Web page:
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August musings

There’s a reason folks from away come here in August. For Searsmonters, there are a multitude of attractions that keep us in town during the month. August and September are payoffs for putting up with punishments like January ice, March snow and mud, and the flies and mosquitoes of May through July. Don’t even get us started on ticks or browntail moth caterpillars. So when we see cars from New York and Vermont pass us on the road during a walk, we wave in acknowledgement that they are “in the know.”

We went swimming at Levenseller Pond at the south end of town and at the Camden end of Lake Megunticook during the recent hot weather, the first fresh water dip in years, and were very pleasantly surprised at how comfortable it was. All around you are the beauty of the Maine forest, the sound of wind and birds and the performance of swimming loons.

Autumn is officially less than a month away and shorter days give us a better chance to enjoy the night sky. In the south, bright Jupiter and (very near to its left) Saturn are putting on quite a show in Searsmont’s blessedly dark sky away from street lights. It’s a perfect time to use that telescope that’s been gathering dust for years.

RSU 71 referendum

Only 36 voters turned out for the Aug. 18 school budget vote. No surprise that it passed, as it does every year, but in Searsmont it was close. School starts Sept. 1 for grades six and nine orientation, Sept. 2 for all other students in grades one through 12, and Sept. 8 for pre-kindergarten. Too bad there are still so many questions about how things will work out and not a little anxiety, too. We wish the best for students, parents, teachers and staff.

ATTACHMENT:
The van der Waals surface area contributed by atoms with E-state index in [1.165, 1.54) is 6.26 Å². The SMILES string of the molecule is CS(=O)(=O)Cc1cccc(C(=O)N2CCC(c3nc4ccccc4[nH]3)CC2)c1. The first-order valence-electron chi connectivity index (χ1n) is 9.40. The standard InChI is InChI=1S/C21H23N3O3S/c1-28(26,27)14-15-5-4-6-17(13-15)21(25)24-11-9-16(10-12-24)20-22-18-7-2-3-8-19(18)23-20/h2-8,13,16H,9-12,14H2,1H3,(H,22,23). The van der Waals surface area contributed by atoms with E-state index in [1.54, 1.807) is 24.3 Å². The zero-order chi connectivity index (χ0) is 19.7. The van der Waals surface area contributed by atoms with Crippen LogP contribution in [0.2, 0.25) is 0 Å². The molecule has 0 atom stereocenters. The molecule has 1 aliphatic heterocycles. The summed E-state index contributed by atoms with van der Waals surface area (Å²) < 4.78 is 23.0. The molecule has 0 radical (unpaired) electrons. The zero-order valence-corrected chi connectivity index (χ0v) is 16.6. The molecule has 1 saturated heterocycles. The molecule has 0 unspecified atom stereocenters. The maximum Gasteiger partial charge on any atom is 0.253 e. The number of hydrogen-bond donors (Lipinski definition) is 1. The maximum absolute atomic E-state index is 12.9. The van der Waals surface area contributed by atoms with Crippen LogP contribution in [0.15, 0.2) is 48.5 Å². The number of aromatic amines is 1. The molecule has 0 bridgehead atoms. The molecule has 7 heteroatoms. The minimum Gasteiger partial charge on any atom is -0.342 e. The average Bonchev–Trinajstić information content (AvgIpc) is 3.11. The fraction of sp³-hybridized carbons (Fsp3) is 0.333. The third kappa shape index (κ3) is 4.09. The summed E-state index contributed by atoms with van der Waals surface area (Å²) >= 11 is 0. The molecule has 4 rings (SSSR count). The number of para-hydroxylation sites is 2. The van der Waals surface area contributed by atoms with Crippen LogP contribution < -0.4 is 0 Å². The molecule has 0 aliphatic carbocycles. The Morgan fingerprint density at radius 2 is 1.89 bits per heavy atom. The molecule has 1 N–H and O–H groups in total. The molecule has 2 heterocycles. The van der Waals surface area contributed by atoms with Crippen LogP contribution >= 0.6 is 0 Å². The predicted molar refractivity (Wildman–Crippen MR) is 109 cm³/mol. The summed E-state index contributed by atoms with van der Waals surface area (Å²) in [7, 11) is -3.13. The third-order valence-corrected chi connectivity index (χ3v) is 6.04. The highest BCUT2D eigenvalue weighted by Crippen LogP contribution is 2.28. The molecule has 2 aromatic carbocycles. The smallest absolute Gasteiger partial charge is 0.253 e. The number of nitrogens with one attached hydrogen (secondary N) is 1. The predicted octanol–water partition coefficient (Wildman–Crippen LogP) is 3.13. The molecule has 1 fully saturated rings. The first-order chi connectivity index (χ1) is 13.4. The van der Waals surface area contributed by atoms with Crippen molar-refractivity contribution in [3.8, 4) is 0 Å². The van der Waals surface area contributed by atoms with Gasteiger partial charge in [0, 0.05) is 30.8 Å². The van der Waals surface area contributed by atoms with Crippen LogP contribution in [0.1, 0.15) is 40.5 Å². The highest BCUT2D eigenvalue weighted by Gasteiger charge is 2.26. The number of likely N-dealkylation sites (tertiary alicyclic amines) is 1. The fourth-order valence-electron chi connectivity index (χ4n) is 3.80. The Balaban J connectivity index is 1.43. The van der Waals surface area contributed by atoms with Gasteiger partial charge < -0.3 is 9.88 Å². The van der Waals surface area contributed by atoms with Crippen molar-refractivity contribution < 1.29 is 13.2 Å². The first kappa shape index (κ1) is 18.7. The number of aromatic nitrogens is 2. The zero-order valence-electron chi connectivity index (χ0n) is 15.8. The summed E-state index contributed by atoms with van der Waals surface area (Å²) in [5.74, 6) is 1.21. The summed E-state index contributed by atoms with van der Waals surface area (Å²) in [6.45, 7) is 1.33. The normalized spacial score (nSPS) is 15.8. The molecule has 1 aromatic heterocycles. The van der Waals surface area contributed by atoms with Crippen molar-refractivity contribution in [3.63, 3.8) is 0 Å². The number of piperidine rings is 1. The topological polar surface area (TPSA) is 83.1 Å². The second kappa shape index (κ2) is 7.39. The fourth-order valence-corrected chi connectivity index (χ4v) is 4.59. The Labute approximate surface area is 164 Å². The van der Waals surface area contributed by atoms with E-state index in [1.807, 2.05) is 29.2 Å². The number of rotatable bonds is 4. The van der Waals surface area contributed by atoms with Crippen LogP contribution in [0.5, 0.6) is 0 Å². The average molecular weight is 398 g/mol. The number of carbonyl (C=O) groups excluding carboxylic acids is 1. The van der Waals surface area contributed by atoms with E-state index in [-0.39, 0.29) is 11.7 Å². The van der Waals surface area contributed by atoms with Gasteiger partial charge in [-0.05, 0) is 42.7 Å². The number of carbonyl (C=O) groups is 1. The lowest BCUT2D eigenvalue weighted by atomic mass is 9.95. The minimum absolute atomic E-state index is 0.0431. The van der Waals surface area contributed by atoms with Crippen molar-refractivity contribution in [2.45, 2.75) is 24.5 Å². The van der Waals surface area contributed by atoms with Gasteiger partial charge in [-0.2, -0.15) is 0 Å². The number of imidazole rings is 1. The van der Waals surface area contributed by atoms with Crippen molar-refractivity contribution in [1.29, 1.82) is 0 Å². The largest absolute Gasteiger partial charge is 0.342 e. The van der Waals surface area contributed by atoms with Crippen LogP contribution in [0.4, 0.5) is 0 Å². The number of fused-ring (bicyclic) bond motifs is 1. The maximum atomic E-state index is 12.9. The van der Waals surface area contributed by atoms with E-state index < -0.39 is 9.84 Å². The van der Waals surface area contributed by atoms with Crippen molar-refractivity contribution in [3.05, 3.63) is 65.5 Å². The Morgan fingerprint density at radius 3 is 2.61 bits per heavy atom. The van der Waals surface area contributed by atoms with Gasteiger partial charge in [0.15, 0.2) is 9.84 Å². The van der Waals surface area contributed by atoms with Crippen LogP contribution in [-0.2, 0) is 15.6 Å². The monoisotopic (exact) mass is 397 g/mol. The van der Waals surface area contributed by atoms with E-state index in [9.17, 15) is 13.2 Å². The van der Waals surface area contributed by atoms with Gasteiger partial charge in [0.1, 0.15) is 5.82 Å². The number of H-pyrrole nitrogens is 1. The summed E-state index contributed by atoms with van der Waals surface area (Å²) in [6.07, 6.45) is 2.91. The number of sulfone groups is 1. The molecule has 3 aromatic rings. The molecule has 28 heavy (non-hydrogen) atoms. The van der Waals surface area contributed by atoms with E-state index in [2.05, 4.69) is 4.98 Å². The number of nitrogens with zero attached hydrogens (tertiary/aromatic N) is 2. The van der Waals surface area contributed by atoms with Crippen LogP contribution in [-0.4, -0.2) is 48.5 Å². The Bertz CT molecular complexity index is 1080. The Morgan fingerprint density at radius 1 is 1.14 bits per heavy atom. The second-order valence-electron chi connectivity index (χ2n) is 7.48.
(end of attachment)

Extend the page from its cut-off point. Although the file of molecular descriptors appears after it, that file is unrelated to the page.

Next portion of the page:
Selectmen

Selectmen now meet every two weeks. Check townofsearsmont.com or call 342-5411 to find out how to “attend” their next meeting by Zoom.

What’s new at the library

Despite the pandemic, there are many new books and DVDs at the Searsmont Town Library. On the book side, fiction titles range from "The Geometry of Holding Hands" by Alexander McCall Smith and "One Fatal Flaw" by Anne Perry to "Trace Elements" by Donna Leon and "One Last Lie" by Paul Doiron.

If nonfiction is more to your liking, there’s "Twilight of Democracy" by Anne Applebaum, "The Lincoln Conspiracy" by Brad Meltzer or "Too Much and Never Enough" by Mary L. Trump. A complete list is on the library’s Facebook page. We have a 30-minute in-person appointment later this week, and will report on the experience.

Recap of recent events

Demo Debris Day at the transfer station on Aug. 15 was quite the sight as pickups, trucks and cars streamed in to drop off their loads to be crushed into a large garbage truck. We couldn’t help but notice that many items considered someone’s trash — lawn mower clipping bags, old furniture, kindling-size cedar shakes, lumber — could easily have been somebody else’s treasure.

The Searsmont United Methodist Church’s lobster supper, also Aug. 15, was a success. Several busy volunteers took a minute from their work serving about 100 bugs to express their pleasure at the turnout, mostly local folks who raved about the meal, especially the wicked good blueberry cake.

Squash, anyone?

The amount of summer squash coming into Searsmont gardens now could feed a small army. We’re begging neighbors, relatives and friends to take what they want (kale and cherry tomatoes, too), but produce keeps ripening. Thank goodness the excess can be put in a bag and brought to the Town Office outer lobby any time the office or library is open for folks to share the harvest. Waste not, want not.

And, as always…

Stay safe and be well.